Members are: Adobe, Apple, Google, Government of Bangladesh, Government of India, IBM, Microsoft, Monotype Imaging, Oracle, The Society for Natural Language Technology Research, SAP, The University of California (Berkeley), The University of California (Santa Cruz), Yahoo!, plus well over a hundred Associate, Liaison, and Individual members.

For more information, please contact the Unicode Consortium. http://www.unicode.org/contacts.html

Tuesday, October 12, 2010

Unicode Version 6.0: Support for Popular Symbols in Asia

The newly finalized Unicode Version 6.0 adds 2,088 characters, with over 1,000 new symbols.

A long-awaited feature of Unicode 6.0 is the encoding of hundreds of symbols for mobile phones. These emoji characters are in widespread use, especially in Japan, and have become an essential part of text messages there and elsewhere. Unicode 6.0 now provides for data interchange between different mobile vendors and across the internet. The symbols include symbols for many domains: maps and transport, phases of the moon, UI symbols (such as fast-forward) and many others.

A late-breaking addition is the newly created official symbol for the Indian rupee. With the help of the Indian government and our colleagues in ISO, the consortium was able to accelerate the encoding process. Once computers and mobile phones update to the new version of Unicode, people will be able to use the rupee sign like they use $ or € now.

This October 2010 release includes the Unicode Character Database (UCD), Unicode Standard Annexes (UAXes), and code charts. With the release of these components, implementers are able update their software to Unicode 6.0 without delay. The final text of the core specification will be available in early 2011.

To access Unicode 6.0, see http://www.unicode.org/versions/Unicode6.0.0.

For more information on emoji, see http://unicode.org/faq/emoji_dingbats.html

For a formatted version of this message with images, see http://unicode.org/press/pr-6.0.html.

Tuesday, August 31, 2010

Public Review Issue #172: Proposed Update Unicode IDNA Compatibility Processing

The Unicode Technical Committee has posted a new issue for public review and comment. Details are on the following web page:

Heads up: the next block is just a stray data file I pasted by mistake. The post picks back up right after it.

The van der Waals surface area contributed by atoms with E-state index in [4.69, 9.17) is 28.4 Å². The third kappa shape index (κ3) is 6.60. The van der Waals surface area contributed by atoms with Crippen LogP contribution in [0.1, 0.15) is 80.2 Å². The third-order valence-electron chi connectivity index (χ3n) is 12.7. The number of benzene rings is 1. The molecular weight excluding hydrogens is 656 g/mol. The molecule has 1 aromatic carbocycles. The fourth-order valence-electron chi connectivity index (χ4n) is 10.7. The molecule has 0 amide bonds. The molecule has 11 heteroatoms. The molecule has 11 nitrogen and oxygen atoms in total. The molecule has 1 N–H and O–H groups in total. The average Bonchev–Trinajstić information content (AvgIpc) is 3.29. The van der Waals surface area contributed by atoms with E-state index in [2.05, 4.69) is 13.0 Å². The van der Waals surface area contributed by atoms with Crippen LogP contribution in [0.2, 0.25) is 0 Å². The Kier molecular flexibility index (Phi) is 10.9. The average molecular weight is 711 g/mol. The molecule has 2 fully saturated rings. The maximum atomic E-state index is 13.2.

http://www.unicode.org/review/

Review period for the new item closes on September 9, 2010.

Please see the page for links to discussion and relevant documents. Briefly, the new issue is:

#172 Proposed Update UTS #46, Unicode IDNA Compatibility Processing

http://www.unicode.org/reports/tr46/proposed.html

There is a proposed update with the following features: alignment with Unicode 6.0, the addition of conformance test files, and support of the IDNA2003 option UseSTD3ASCIIRules=false.

Feedback is requested both on both the draft text http://www.unicode.org/reports/tr46/proposed.html and draft data files http://unicode.org/Public/idna/6.0.0/

If you have comments for official UTC consideration, please post them by submitting your comments through our feedback & reporting page:

http://www.unicode.org/reporting.html

If you wish to discuss issues on the Unicode mail list, then please use the following link to subscribe (if necessary). Please be aware that discussion comments on the Unicode mail list are not automatically recorded as input to the UTC. You must use the reporting link above to generate comments for UTC consideration.

http://www.unicode.org/consortium/distlist.html

Tuesday, August 24, 2010

Public Review Issue #176: Properties of Two Khmer Characters

The Unicode Technical Committee has posted a new issue for public review and comment. Details are on the following web page:http://www.unicode.org/review/.

Review periods for the new items close on October 25, 2010.
Please see the page for links to discussion and relevant documents. Briefly, the new issue is:

PRI #176: Properties of Two Khmer Characters

The UTC is considering potential changes to the General_Category property values and default collation weighting of two Khmer characters, U+17B4 KHMER VOWEL INHERENT AQ and U+17B5 KHMER VOWEL INHERENT AA. The UTC is seeking feedback on this topic. In particular, the UTC would be interested in learning of any current implementations which might be adversely affected by any of the proposed modifications to the General_Category and/or default collation weighting of these two characters. Please see the background document http://www.unicode.org/review/pr-176.html for details on the proposal.

If you have comments for official UTC consideration, please post them by submitting your comments through our feedback & reporting page: http://www.unicode.org/reporting.html.

If you wish to discuss issues on the Unicode mail list, then please use the following link to subscribe (if necessary). Please be aware that discussion comments on the Unicode mail list are not automatically recorded as input to the UTC. You must use the reporting link above to generate comments for UTC consideration. http://www.unicode.org/consortium/distlist.html.


----